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Trade Deficit Swells to Record $38.5 Billion in August

The U.S. trade deficit swelled to a record $38.5 billion in August, reflecting Americans' hearty appetite for foreign-made clothes, cars and TVs.

The Commerce Department reported Friday that the trade deficit was a sizable 9.7 percent higher than the $35.1 billion trade gap reported for July.

After posting a small improvement in July, the trade deficit mushroomed in August as imports posted a solid increase, but exports fell.

Imports of goods and services rose by 2 percent in August from the previous month to $120.3 billion, the highest level in 17 months. The U.S. economic recovery is helping to boost consumer demand for foreign-made goods. But worries about a strike by West Coast dock workers probably speeded up imports and contributed to the rise, economists say.

"Americans' demand for foreign-made goods is insatiable," said economist Ken Mayland, president of ClearView Economics. "The rise in imports is just another sign that the U.S. economy is in fact growing."

Imports of consumer goods, a broad category including clothes, TVs, VCRs and household appliances, went up by 4.2 percent in August to a record $26.7 billion. Sales of foreign-made cars, trucks and parts to the United States climbed to $17.4 billion in August, a 1.1 percent increase from the previous month.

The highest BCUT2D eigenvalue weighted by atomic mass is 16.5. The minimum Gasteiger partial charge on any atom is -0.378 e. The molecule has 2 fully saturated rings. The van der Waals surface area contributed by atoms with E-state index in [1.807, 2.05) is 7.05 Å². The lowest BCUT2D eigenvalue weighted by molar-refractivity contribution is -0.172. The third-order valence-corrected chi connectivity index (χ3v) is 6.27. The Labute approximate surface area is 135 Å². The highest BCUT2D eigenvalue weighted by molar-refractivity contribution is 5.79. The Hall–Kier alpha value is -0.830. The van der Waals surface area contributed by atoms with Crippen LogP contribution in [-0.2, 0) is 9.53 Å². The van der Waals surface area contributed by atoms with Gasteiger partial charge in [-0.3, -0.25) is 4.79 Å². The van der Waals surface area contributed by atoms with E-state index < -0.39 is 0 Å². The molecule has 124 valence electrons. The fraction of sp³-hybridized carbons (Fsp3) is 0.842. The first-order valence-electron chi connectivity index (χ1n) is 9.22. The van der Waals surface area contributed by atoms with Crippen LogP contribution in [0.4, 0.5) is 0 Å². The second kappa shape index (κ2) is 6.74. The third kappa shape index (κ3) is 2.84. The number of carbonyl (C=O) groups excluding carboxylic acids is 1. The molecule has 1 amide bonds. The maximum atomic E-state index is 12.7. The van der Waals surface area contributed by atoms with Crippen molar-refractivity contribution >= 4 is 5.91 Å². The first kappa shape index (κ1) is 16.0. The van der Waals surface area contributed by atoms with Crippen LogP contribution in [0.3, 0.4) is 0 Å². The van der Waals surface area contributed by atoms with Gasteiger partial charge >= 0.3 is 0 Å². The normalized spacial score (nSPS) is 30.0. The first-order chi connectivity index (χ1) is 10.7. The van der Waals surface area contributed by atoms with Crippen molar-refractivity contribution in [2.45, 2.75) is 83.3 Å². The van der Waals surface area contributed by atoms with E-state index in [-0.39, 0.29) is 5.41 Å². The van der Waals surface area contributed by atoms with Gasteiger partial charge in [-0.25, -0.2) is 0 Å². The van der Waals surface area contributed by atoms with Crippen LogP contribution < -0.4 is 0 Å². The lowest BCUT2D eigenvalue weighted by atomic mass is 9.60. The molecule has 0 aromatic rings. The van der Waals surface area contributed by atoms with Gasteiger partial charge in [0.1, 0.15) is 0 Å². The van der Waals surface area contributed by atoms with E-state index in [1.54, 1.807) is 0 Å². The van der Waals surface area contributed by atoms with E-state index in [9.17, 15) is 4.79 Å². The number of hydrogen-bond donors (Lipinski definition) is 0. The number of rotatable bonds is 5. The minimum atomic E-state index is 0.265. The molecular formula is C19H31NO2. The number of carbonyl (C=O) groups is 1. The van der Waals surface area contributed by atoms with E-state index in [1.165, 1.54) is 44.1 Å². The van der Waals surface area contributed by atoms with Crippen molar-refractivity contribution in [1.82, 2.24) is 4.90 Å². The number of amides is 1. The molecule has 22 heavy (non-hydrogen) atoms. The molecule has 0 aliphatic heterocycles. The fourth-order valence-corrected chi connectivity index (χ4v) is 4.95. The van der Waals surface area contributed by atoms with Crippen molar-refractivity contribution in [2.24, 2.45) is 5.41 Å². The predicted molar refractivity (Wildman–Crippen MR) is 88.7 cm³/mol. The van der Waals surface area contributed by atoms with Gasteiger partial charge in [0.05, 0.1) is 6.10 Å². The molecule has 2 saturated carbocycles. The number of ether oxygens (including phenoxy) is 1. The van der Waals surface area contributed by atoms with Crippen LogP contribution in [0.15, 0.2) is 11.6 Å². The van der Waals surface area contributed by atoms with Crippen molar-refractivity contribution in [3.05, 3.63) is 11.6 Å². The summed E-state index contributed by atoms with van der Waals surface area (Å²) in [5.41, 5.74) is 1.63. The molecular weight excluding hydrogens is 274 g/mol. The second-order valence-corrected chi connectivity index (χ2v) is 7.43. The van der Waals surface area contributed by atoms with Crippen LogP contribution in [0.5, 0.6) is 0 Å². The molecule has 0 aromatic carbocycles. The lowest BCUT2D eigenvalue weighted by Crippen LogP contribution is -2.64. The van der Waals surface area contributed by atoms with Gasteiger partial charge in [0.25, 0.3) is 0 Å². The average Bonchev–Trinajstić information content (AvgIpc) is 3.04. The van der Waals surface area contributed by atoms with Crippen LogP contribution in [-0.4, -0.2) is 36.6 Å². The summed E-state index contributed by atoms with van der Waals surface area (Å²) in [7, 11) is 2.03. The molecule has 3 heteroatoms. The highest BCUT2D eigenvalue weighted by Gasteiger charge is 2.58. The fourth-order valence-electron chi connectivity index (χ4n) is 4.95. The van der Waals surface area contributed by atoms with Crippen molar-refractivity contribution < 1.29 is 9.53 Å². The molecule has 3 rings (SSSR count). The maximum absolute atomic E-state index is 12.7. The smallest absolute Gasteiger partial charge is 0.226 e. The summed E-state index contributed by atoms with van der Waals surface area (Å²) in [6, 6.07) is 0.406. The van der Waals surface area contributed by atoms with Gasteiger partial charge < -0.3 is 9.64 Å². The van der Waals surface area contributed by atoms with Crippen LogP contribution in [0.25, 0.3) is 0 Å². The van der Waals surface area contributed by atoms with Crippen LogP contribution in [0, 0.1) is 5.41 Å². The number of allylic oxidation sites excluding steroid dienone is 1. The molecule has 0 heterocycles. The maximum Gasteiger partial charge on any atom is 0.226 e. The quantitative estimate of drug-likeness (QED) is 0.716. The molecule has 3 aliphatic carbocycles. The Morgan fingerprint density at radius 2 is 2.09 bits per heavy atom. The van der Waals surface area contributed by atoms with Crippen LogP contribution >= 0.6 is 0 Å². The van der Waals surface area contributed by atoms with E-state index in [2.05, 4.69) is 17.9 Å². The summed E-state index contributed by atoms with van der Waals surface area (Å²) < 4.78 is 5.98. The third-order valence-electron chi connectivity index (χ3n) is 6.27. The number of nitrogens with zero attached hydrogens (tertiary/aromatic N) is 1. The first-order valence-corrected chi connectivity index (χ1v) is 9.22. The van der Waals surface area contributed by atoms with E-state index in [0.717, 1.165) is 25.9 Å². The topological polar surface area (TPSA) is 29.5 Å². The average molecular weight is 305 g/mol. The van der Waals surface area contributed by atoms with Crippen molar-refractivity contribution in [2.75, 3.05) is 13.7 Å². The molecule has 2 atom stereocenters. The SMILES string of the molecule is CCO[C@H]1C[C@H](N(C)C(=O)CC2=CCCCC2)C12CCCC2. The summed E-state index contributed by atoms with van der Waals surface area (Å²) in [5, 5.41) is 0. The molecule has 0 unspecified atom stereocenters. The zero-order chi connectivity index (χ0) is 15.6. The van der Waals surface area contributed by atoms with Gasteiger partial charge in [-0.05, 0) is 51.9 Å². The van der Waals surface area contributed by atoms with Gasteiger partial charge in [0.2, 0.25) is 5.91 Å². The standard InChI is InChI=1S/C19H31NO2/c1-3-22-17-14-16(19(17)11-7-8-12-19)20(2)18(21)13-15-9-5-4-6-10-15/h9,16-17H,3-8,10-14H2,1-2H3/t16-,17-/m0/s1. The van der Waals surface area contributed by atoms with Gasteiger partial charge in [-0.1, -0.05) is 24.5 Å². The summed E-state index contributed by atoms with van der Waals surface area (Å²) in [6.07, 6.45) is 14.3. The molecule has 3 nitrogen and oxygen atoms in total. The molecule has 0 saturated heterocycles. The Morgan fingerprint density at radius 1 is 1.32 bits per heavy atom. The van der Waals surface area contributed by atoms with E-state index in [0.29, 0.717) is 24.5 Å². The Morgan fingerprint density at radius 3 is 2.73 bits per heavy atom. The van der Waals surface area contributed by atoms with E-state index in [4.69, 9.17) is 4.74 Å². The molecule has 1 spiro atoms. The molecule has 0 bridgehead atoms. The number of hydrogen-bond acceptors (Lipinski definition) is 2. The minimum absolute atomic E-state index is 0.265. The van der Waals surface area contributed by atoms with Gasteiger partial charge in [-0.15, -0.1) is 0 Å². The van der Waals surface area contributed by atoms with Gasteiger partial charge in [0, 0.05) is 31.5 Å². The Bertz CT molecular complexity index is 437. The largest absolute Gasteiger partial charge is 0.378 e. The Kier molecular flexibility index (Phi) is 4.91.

Imported industrial materials, such as lumber and steel, also went up, but sales of foreign-made "capital" goods, including computers and telecommunication equipment, edged down in August.

Exports, meanwhile, fell by 1.3 percent in August to $81.9 billion. The weakness was broadbased. Exports of automobiles and parts dropped by 4 percent to $6.8 billion. Sales of consumer goods, including household appliances, TVs and VCRS, also went down, as did exports of capital goods, including machinery. Exports of food products and feeds also lost ground. But sales of industrial supplies, including chemicals and plastics, rose 0.5 percent to $13.3 billion.

Although national economies around the globe are regaining strength after a worldwide slump, they are recovering more slowly than the United States, thus restraining demand for U.S. products.

Going forward, a weaker U.S. dollar and healing economies abroad should help bolster U.S. exports, economists say.

High-flying for years, the dollar has recently lost some altitude. But economists say it will take time for that to affect trade flows. U.S. manufacturers say that the strong dollar has hurt them by making their goods expensive overseas.

A sharp rise in America's foreign oil bill also contributed to the trade gap in August. The average price of imported crude oil rose to $24.57 a barrel, the highest since December 2000.

President Bush scored a major trade victory this summer when Congress finally passed the authorization he needs to negotiate new free trade agreements and participate in a new round of global trade talks at the World Trade Organization.

As usual, the country's largest deficit was with China, which in August climbed to a record $10.9 billion. America's deficit with Mexico, its partner in the North American Free Trade Agreement, rose to a record $3.5 billion.